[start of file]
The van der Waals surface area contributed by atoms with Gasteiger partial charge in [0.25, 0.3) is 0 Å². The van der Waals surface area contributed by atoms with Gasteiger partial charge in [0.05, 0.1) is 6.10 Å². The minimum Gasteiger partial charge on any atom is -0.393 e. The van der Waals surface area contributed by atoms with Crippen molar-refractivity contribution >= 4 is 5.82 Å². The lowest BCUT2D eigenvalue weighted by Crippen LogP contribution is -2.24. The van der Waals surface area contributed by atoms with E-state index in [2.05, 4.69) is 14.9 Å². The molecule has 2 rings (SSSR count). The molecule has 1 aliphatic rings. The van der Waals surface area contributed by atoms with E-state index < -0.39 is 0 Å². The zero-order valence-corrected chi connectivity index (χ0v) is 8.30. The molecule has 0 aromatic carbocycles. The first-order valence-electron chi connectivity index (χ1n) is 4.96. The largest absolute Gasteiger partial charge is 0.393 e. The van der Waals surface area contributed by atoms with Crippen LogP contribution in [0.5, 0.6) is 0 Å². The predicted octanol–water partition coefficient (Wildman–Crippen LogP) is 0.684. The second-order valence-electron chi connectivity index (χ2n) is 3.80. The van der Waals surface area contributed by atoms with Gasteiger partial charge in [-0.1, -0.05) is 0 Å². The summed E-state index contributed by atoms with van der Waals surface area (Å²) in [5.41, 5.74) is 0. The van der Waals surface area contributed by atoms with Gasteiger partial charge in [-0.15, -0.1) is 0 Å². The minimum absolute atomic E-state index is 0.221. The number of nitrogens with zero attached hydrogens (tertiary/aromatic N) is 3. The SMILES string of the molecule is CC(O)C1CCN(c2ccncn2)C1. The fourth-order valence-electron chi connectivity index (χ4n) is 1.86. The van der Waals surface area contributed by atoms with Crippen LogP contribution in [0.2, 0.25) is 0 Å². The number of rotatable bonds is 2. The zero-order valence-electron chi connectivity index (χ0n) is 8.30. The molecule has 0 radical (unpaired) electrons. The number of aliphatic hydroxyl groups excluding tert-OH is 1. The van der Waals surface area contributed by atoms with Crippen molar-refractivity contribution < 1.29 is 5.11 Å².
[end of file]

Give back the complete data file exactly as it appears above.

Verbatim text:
The van der Waals surface area contributed by atoms with Gasteiger partial charge in [0.25, 0.3) is 0 Å². The van der Waals surface area contributed by atoms with Gasteiger partial charge in [0.05, 0.1) is 6.10 Å². The minimum Gasteiger partial charge on any atom is -0.393 e. The van der Waals surface area contributed by atoms with Crippen molar-refractivity contribution >= 4 is 5.82 Å². The lowest BCUT2D eigenvalue weighted by Crippen LogP contribution is -2.24. The van der Waals surface area contributed by atoms with E-state index in [2.05, 4.69) is 14.9 Å². The molecule has 2 rings (SSSR count). The molecule has 1 aliphatic rings. The van der Waals surface area contributed by atoms with E-state index < -0.39 is 0 Å². The zero-order valence-corrected chi connectivity index (χ0v) is 8.30. The molecule has 0 aromatic carbocycles. The first-order valence-electron chi connectivity index (χ1n) is 4.96. The largest absolute Gasteiger partial charge is 0.393 e. The van der Waals surface area contributed by atoms with Crippen LogP contribution in [0.5, 0.6) is 0 Å². The predicted octanol–water partition coefficient (Wildman–Crippen LogP) is 0.684. The second-order valence-electron chi connectivity index (χ2n) is 3.80. The van der Waals surface area contributed by atoms with Gasteiger partial charge in [-0.1, -0.05) is 0 Å². The summed E-state index contributed by atoms with van der Waals surface area (Å²) in [5.41, 5.74) is 0. The van der Waals surface area contributed by atoms with Gasteiger partial charge in [-0.15, -0.1) is 0 Å². The minimum absolute atomic E-state index is 0.221. The number of nitrogens with zero attached hydrogens (tertiary/aromatic N) is 3. The SMILES string of the molecule is CC(O)C1CCN(c2ccncn2)C1. The fourth-order valence-electron chi connectivity index (χ4n) is 1.86. The van der Waals surface area contributed by atoms with Crippen LogP contribution in [0.2, 0.25) is 0 Å². The number of rotatable bonds is 2. The zero-order valence-electron chi connectivity index (χ0n) is 8.30. The molecule has 0 radical (unpaired) electrons. The number of aliphatic hydroxyl groups excluding tert-OH is 1. The van der Waals surface area contributed by atoms with Crippen molar-refractivity contribution < 1.29 is 5.11 Å².